Here we read that God’s enemies are put to shame for the glory of God. The enemies of God are blinded, they failed to see the righteousness and goodness of God. They confessed that they had submitted to other lords, but only Jehovah God was their supreme Lord.

It was God’s original plan that they live in peace in the land of promise, however, because of their apostasy to other gods, God delivered them over to those who brought no peace.

Other gods were ruined because God’s wrath was poured out upon them. Because of His actions on Assyria, other nations glorified God, that is acknowledged His supremacy.

Notice the words, ‘enlarged the nation’ are repeated.

Barnes, in his commentary, says the following, concerning the enlarging of the nation.

‘This refers to the Jewish nation, Isaiah 9:3. The nation was not only enlarged by its regular increase of population, but many converts attended them on their return from Babylon, and probably many came in from surrounding nations on the rebuilding of their capital.’

Coffman, in his commentary, says the following.

‘Note the repetition, which, in the Hebrew always means extreme emphasis. This remarkable increase of God’s people points to the inclusion of the worldwide Gentile Church, hence also the enlargement of the borders of the kingdom.’

We also read of Judah’s cry and God’s reply. Judah waited until she got in trouble before she cried out to God. When their captors were gone, Israel continued as the people of God.

Judah was in pain like an expectant mother, Psalms 48:6 / Jeremiah 6:24 / Jeremiah 13:21 / Jeremiah 22:23 / Jeremiah 49:24 / Jeremiah 50:43 / Micah 4:9-10, that is, their efforts to deliver themselves was as a false pregnancy, it was only a delivery of wind.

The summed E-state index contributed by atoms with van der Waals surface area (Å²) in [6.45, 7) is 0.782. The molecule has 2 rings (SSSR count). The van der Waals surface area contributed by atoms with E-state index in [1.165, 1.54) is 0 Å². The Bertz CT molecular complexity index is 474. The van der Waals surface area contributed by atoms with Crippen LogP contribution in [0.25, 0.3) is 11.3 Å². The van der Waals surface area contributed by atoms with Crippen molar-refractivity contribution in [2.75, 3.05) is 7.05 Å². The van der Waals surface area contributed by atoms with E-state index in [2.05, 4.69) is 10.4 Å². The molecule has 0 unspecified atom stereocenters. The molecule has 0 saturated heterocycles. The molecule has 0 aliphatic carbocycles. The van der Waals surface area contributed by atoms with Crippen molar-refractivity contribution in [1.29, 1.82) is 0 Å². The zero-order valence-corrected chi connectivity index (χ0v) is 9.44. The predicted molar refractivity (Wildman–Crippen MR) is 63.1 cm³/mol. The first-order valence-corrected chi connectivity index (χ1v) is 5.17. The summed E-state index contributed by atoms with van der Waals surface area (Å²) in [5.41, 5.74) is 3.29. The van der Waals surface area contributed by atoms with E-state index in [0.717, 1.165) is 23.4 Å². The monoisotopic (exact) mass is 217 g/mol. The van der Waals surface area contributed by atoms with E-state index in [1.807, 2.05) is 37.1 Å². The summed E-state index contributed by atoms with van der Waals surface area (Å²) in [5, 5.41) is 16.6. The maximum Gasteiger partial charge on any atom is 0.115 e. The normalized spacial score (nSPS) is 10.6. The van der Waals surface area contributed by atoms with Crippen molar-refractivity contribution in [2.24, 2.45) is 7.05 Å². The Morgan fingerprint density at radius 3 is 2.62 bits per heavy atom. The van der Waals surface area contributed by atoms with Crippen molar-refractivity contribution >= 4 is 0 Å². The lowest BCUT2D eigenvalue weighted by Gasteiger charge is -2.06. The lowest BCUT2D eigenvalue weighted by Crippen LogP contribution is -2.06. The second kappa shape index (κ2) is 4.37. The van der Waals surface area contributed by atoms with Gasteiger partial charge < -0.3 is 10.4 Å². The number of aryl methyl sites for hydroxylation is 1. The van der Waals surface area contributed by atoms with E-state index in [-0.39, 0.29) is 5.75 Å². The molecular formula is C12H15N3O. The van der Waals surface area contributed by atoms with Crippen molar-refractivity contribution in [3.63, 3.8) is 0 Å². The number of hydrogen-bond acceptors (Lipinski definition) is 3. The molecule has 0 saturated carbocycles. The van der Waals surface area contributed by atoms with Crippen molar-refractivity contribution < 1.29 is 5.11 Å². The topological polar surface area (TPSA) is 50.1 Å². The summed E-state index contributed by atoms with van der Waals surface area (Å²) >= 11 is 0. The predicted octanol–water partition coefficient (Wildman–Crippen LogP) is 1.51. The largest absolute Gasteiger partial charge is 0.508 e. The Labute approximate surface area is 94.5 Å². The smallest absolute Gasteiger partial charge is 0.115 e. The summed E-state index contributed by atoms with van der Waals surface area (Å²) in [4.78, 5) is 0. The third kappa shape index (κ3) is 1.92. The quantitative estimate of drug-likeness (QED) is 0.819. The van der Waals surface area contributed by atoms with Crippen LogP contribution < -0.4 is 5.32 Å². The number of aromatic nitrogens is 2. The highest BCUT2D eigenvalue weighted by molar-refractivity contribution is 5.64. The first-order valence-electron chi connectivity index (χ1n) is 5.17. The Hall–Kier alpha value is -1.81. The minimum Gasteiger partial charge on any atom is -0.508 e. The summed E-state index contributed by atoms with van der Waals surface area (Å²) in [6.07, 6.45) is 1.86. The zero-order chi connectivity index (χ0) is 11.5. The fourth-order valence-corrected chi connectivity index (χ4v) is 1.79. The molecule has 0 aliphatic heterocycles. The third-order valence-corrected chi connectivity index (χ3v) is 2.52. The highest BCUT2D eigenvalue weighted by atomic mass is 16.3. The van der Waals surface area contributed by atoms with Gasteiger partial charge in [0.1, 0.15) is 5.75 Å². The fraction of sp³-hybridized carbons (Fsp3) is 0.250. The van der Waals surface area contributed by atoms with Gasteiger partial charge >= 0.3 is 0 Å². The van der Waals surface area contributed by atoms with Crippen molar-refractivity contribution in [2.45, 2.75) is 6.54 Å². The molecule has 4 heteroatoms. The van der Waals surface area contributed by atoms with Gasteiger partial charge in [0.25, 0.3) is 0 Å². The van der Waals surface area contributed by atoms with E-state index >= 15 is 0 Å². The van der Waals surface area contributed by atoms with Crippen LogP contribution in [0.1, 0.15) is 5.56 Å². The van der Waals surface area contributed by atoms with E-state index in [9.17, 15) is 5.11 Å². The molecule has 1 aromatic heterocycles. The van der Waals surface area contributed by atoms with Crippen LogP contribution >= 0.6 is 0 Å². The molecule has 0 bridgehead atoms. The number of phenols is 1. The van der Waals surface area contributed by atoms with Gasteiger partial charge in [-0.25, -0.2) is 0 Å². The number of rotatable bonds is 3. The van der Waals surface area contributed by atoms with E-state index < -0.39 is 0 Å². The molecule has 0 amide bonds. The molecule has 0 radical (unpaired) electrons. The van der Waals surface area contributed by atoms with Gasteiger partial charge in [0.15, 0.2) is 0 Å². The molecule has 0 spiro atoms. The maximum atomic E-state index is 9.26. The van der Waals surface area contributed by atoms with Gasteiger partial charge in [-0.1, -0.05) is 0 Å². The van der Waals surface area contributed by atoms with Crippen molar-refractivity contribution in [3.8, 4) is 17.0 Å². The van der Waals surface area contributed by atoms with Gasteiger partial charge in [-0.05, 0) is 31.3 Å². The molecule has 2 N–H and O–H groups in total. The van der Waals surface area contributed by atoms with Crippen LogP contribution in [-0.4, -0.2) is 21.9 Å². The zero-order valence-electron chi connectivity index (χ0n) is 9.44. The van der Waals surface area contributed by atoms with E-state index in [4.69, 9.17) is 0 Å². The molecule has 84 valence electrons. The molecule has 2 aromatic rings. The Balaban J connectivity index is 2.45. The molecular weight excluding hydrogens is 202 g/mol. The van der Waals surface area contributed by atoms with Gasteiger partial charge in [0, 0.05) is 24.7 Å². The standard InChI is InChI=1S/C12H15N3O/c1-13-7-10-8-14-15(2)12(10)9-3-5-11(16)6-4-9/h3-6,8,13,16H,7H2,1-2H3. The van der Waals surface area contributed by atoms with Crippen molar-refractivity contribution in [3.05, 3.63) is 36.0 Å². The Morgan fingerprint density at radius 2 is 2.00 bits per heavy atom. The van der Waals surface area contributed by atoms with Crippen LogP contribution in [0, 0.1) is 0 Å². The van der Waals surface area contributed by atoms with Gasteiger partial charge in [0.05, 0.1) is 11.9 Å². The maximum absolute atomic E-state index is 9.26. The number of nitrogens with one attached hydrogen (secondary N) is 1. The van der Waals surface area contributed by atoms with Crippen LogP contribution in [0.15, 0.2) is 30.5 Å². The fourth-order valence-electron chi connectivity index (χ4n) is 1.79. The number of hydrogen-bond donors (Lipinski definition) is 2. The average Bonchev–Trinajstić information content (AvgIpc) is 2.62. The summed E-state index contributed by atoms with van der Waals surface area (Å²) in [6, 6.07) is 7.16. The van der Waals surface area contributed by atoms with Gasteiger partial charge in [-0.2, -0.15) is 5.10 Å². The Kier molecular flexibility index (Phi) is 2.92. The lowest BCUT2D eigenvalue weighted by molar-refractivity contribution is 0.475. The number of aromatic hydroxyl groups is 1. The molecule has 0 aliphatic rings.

Many commentators believe that verse 19 is a reference to some future event, a spiritual resurrection, Ezekiel 37:11-14. Other commentators believe that Isaiah is speaking of the final hope of all men on earth. There is a resurrection to come and it will be an event in which all who are in tombs will come forth, John 5:28-29.

Hailey, in his commentary, gives three options, concerning the meaning of the resurrection but favoured the last option.

1. The figurative resurrection of the state of Israel, following their Babylonian captivity.

2. The final resurrection of the body at the end of time.

3. The spiritual resurrection that occurred in the Messianic age.

‘Go, my people, enter your rooms and shut the doors behind you; hide yourselves for a little while until his wrath has passed by. See, the LORD is coming out of his dwelling to punish the people of the earth for their sins. The earth will disclose the blood shed on it; the earth will conceal its slain no longer.’ Isaiah 26:20-21

Here we have a picture of a cloud of indignation and an assurance for God’s people.

God’s people are to hide for a moment. Some commentators suggest they are to hide for 70 years in captivity and they would be brought forth after that punishment.

Pledge, in his commentary, says the following.

‘Although verses 16-21 could well harmonise with all the facts of the Assyrian siege and deliverance, therefore, it would seem best suited to the general context of the following chapter to refer to Isaiah 26:16-21 to the Babylonian period. As has been pointed out before, one of the difficult features of Isaiah’s work is his custom of shifting without warning from one period to another.’

Rawlinson, in his commentary, says the following, concerning the last verse.

‘The many murders men have committed on earth.’ In the same place, he also wrote that Isaiah denounced murder in his very first chapter, Isaiah 1:27. Manasseh’s murders were the main cause of the first destruction of Jerusalem, 2 Kings 24:4. The second destruction was equally a judgment for the innocent blood that had been shed upon the earth ‘from the blood of righteous Abel unto the blood of Zacharias the son of Berekiah,’ Matthew 23:35. Bloodshed cries to God for vengeance, Genesis 4:10, and bloodshed will be one of the main causes of the world’s final destruction at the last day, Revelation 16:6 / Revelation 18:20.’